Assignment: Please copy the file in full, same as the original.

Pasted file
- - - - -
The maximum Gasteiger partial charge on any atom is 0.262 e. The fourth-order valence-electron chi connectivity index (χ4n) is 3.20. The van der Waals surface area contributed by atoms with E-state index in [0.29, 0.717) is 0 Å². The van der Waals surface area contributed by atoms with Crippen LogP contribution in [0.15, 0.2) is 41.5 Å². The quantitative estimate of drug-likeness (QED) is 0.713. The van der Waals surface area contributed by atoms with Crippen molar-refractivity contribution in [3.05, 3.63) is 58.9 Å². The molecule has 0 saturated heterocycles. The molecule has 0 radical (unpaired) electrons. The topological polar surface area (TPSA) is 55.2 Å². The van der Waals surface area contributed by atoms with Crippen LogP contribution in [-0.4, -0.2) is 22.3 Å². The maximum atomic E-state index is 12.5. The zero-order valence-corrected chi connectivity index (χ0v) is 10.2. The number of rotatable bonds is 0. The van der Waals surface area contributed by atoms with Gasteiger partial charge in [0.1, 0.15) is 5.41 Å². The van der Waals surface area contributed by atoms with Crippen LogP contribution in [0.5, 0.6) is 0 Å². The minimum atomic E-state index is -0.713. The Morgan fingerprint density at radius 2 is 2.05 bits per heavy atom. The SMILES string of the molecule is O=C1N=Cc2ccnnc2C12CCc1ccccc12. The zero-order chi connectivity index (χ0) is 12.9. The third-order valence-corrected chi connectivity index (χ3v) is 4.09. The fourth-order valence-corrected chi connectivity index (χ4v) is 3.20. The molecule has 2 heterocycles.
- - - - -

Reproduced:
The maximum Gasteiger partial charge on any atom is 0.262 e. The fourth-order valence-electron chi connectivity index (χ4n) is 3.20. The van der Waals surface area contributed by atoms with E-state index in [0.29, 0.717) is 0 Å². The van der Waals surface area contributed by atoms with Crippen LogP contribution in [0.15, 0.2) is 41.5 Å². The quantitative estimate of drug-likeness (QED) is 0.713. The van der Waals surface area contributed by atoms with Crippen molar-refractivity contribution in [3.05, 3.63) is 58.9 Å². The molecule has 0 saturated heterocycles. The molecule has 0 radical (unpaired) electrons. The topological polar surface area (TPSA) is 55.2 Å². The van der Waals surface area contributed by atoms with Crippen LogP contribution in [-0.4, -0.2) is 22.3 Å². The maximum atomic E-state index is 12.5. The zero-order valence-corrected chi connectivity index (χ0v) is 10.2. The number of rotatable bonds is 0. The van der Waals surface area contributed by atoms with Gasteiger partial charge in [0.1, 0.15) is 5.41 Å². The van der Waals surface area contributed by atoms with Crippen LogP contribution in [0.5, 0.6) is 0 Å². The minimum atomic E-state index is -0.713. The Morgan fingerprint density at radius 2 is 2.05 bits per heavy atom. The SMILES string of the molecule is O=C1N=Cc2ccnnc2C12CCc1ccccc12. The zero-order chi connectivity index (χ0) is 12.9. The third-order valence-corrected chi connectivity index (χ3v) is 4.09. The fourth-order valence-corrected chi connectivity index (χ4v) is 3.20. The molecule has 2 heterocycles.